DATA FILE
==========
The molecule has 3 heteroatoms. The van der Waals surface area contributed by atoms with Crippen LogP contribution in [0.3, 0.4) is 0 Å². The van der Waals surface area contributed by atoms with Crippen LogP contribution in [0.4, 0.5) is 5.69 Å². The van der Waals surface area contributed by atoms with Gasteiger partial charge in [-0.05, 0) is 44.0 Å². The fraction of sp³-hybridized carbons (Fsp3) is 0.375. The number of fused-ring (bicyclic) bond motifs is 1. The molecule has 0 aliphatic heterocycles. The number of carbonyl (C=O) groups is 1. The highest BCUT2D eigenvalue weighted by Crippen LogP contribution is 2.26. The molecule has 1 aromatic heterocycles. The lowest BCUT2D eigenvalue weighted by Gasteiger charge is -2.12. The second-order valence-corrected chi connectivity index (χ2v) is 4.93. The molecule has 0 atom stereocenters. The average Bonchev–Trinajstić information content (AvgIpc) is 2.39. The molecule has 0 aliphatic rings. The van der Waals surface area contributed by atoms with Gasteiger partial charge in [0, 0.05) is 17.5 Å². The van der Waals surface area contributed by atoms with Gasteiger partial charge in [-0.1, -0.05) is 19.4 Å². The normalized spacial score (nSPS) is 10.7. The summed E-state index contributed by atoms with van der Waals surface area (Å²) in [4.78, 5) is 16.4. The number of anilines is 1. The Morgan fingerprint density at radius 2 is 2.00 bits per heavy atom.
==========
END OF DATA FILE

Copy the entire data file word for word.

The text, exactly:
The molecule has 3 heteroatoms. The van der Waals surface area contributed by atoms with Crippen LogP contribution in [0.3, 0.4) is 0 Å². The van der Waals surface area contributed by atoms with Crippen LogP contribution in [0.4, 0.5) is 5.69 Å². The van der Waals surface area contributed by atoms with Gasteiger partial charge in [-0.05, 0) is 44.0 Å². The fraction of sp³-hybridized carbons (Fsp3) is 0.375. The number of fused-ring (bicyclic) bond motifs is 1. The molecule has 0 aliphatic heterocycles. The number of carbonyl (C=O) groups is 1. The highest BCUT2D eigenvalue weighted by Crippen LogP contribution is 2.26. The molecule has 1 aromatic heterocycles. The lowest BCUT2D eigenvalue weighted by Gasteiger charge is -2.12. The second-order valence-corrected chi connectivity index (χ2v) is 4.93. The molecule has 0 atom stereocenters. The average Bonchev–Trinajstić information content (AvgIpc) is 2.39. The molecule has 0 aliphatic rings. The van der Waals surface area contributed by atoms with Gasteiger partial charge in [0, 0.05) is 17.5 Å². The van der Waals surface area contributed by atoms with Gasteiger partial charge in [-0.1, -0.05) is 19.4 Å². The normalized spacial score (nSPS) is 10.7. The summed E-state index contributed by atoms with van der Waals surface area (Å²) in [4.78, 5) is 16.4. The number of anilines is 1. The Morgan fingerprint density at radius 2 is 2.00 bits per heavy atom.